Business

Bedfordshire waste firm to pay more than £23,000 for illegal export

Bedfordshire-based waste management company Monoworld Limited has been ordered to pay more than £23,000 for trying to illegally export waste.

The company appeared at Northampton Magistrates Court on Monday (16 March) facing charges relating to illegal waste shipment.

The court heard that in July 2013 the firm attempted to illegally move mixed waste from its recycling facility Monoworld Recycling, in Rushden, Northamptonshire, to a Tönsmeier factory in Germany.

However Dutch authorities intercepted the shipment on a routine inspection, and found that although it was labeled as ‘recycled plastic waste’, the container comprised metal cans, food trays and wood. There were also flies, and some of the waste was estimated to be over a year old.

After receiving notification about the infraction, the Environment Agency (EA) investigators found that there was no proper contract or financial guarantee put in place by Monoworld Limited relating to the shipment bound for Germany.

Solicitor Miriam Tordoff, representing the EA, also told Northampton Magistrates that in October 2013, Monoworld Limited tried to illegally dispatch a shipment of mixed waste to China.

EA officers, conducting a routine inspection at the Port of Felixstowe, found this shipment of plastics to be contaminated with decomposing plant leaves, latex gloves, cans and cable. Rodent droppings and mould could also be detected and wheelie bins that had not been emptied or cleaned were also discovered.

Tordoff said: "All the waste was dirty and odorous and contained non-plastic wastes which could easily have been sorted and cleaned before shipment."

Enforcement notices

Bedfordshire waste firm to pay more than £23,000 for illegal export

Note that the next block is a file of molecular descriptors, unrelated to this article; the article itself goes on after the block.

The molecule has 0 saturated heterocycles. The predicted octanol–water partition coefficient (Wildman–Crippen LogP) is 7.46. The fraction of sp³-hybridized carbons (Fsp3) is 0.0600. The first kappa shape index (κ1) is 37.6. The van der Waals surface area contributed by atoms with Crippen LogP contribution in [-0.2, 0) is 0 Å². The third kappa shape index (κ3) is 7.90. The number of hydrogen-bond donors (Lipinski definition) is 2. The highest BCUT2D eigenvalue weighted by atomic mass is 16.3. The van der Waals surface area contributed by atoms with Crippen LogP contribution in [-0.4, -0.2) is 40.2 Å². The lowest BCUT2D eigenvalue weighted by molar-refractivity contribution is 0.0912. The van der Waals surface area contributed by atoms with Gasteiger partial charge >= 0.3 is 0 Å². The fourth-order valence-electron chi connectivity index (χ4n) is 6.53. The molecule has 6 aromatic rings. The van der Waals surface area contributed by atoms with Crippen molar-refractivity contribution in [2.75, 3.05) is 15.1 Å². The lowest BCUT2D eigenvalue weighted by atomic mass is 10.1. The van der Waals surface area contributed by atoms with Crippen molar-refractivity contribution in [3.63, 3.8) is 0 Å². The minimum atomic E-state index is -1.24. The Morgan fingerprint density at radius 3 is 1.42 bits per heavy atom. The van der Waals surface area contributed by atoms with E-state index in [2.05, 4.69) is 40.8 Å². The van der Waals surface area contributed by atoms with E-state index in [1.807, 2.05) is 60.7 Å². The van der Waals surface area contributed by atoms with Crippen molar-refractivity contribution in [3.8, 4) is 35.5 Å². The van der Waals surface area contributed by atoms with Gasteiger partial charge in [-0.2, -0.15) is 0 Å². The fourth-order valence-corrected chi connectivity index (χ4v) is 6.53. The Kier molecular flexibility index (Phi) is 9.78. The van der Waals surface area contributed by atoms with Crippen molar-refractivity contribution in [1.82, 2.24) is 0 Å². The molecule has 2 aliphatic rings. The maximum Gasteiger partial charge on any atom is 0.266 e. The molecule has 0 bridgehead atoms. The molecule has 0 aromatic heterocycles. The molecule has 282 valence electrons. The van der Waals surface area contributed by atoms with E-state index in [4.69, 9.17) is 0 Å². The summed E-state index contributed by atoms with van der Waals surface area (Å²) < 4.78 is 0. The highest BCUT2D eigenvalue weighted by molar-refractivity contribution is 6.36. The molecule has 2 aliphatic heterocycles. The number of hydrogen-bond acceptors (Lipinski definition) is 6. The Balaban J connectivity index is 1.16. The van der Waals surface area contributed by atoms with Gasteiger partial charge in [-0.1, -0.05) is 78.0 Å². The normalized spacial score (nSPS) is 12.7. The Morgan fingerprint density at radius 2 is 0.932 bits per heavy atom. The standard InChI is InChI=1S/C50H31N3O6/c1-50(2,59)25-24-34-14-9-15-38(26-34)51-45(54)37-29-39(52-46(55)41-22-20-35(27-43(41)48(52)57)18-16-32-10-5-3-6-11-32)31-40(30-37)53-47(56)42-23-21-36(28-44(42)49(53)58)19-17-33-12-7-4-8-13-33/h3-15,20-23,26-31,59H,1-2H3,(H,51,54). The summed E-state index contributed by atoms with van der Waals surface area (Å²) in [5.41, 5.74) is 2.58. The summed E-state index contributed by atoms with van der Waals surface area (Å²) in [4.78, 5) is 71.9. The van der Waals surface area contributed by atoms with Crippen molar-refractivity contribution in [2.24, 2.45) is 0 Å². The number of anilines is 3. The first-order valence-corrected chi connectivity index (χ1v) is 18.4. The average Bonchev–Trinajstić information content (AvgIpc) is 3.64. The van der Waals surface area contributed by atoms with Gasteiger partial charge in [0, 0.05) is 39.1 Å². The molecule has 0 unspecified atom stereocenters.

The EA told the court that enforcement notices under the Transfrontier Shipment (TFS) Regulations were served on both Monoworld Limited and Monoworld Recycling in December 2013, but that these were reissued in March 2014 after the offences came to light. The notices required both companies to implement written management systems for the export of waste.

The regulations were then complied with, as Tordoff told the court: “The procedures the company had in place before the offences did not specifically comply with TFS regulations but in any event were not followed.

“It was only in response to an enforcement notice served by the Environment Agency that an adequate management system was put in place.”

However, the EA noted that the two incidents were not isolated, as the company was convicted in 2004 for 10 similar offences under earlier transfrontier shipment regulations and for keeping waste without a waste management licence.

Further, in 2012 the company was issued a formal warning for a similar breach of the regulations when two containers of waste electrical and electronic equipment were destined for Hong Kong.

‘Considering all the facts the company’s actions were reckless.’

Representing Monoworld Limited, Georgie Messent said that the firm accepted there had been serious procedural failings but that ‘the company had taken steps to address that with a £9.8 million investment in new sorting lines and a new recycling facility at the Rushden site’.

On passing down the sentence, the Chair of the Magistrates said the offences were ‘at best negligent and at worst deliberate’ but ’considering all the facts the company’s actions were reckless’.

As such, the company was fined £10,000 and ordered to pay the full EA costs of £13,745.

Following the conclusion of the hearing, EA officer Liz Williams said: “We carry out inspections at ports to ensure waste rules are being followed and the law is clear there are rules to follow when exporting waste for recycling.

“Waste needs to be described accurately at all stages of the process so that everyone knows what they are dealing with.”

Waste crime crackdown

This news comes just a week after it was announced (10 March) that six people were arrested for waste crime and human trafficking offences.

The arrests were the result of a nationwide investigation by the EA into the dumping of potential hazardous waste at illegal sites in Bristol, Scunthorpe and Newark.

Over 40 EA investigators led searches at the identified suspects’ home addresses and waste sites.

The six individuals arrested have been released on conditional bail to allow further enquiries to be made. Operation Encore is a large ongoing investigation and is expected to take a number of months to complete.

Find out more about the increasing efforts to crack down on waste crime.

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